EXCLUSIVE FEATURESFinding the right dog for you

Finding the right dog for you

Crufts showcases the many benefits of dog ownership and for those considering welcoming a canine companion into their life, do remember this is a BIG DECISION that should involve lots of time and research.

And it’s a two-way decision, you need to make sure you are choosing the right dog for you, and that you also are a good match for them, and can provide the right home for your chosen four-legged friend.

The Kennel Club, which runs Crufts, introduced a Discover Dogs area to Crufts in 1994 so potential owners could meet and greet the vast variety of 222 different dog breeds there are and showcase all their unique and lovable traits. This now hugely popular area has grown every year and each ‘booth’ has breed experts on hand to help visitors understand what owning each dog really entails. For those thinking about getting a dog, The Kennel Club has shared expert advice on how prospective owners can start to decide if they are ready and if so, which breed might be their ‘pawfect’ match.

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There are well over 200 breeds of dog in the UK, and plenty more crossbreeds and rescue dogs of all shapes and sizes, and each one is going to be different. Be very honest with yourself when it comes to considering what you can give a dog in terms of time, exercise, training and grooming. Some dogs will need a good two to three hours a day of exercise, plus training, to keep them healthy and happy. Others will be fine with just a couple of short walks a day, although they will still need the same amount of your company. Some breeds will require more training and mental stimulation than others.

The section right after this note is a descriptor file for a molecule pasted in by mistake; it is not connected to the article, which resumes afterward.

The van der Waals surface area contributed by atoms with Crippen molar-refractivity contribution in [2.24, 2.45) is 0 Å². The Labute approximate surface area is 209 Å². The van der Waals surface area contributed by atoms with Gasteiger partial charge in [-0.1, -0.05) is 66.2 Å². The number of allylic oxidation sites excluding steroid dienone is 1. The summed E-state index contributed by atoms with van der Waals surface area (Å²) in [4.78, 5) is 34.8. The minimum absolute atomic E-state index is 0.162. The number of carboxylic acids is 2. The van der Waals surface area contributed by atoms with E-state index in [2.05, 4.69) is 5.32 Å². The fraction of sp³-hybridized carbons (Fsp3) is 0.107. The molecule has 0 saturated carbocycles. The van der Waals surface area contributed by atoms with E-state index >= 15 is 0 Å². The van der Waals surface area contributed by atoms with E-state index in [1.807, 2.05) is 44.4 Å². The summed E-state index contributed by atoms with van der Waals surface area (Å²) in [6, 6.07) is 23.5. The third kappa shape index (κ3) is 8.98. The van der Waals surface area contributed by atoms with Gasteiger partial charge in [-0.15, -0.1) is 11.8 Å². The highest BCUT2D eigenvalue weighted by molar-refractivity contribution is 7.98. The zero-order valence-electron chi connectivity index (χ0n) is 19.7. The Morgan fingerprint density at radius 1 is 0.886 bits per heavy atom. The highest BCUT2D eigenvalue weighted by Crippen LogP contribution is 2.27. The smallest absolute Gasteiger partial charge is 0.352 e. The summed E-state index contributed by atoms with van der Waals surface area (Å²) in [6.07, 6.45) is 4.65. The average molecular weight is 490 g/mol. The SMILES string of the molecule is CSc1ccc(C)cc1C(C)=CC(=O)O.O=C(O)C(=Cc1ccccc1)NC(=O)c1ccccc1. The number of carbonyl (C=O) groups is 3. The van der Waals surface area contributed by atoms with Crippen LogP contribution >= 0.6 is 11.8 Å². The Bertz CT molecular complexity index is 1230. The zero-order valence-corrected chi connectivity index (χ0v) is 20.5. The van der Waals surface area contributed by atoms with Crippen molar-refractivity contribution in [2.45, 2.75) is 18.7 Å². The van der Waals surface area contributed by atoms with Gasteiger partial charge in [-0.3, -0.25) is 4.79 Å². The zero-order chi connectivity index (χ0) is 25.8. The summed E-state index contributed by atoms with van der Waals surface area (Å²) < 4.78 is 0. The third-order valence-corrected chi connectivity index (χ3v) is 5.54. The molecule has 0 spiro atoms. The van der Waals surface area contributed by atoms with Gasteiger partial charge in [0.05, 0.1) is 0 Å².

Think about how dog-friendly your home is, including whether you have space in your house for the size of dog you’re considering, and a secure garden. If you have children, you will need to ensure you dedicate time to educating them about the responsibilities of dog ownership, and about dog behaviour and body language.


Dog breadsCity dweller – Yorkshire Terrier:
If you live in a city or town in a smaller flat perhaps with limited garden space, a Yorkshire Terrier might be a good fit. This small breed requires moderate exercise (about 30 minutes per day) perhaps around a local park. They are intelligent, alert and enjoy companionship. Their silky coat requires daily grooming.

Active countryside companion – Springer Spaniel:
If you live in a larger home with garden space and are keen to get lots of fresh air, a Springer Spaniel could be the breed for you. They are active dogs requiring more than 2 hours of exercise a day. Springer Spaniels are known for their friendly and happy personality and can make a wonderful loyal companion.

Family fur-end – Staffordshire Bull Terrier:
For a family with children looking for a dog, the Staffordshire Bull Terrier could suit your home well. They are highly intelligent and tend to be patient enough to handle a child’s energy and curiosity, strong enough to handle the way they play, yet gentle with affectionate personalities. They require up to an hour of exercise a day, great for family walks or playing in the garden.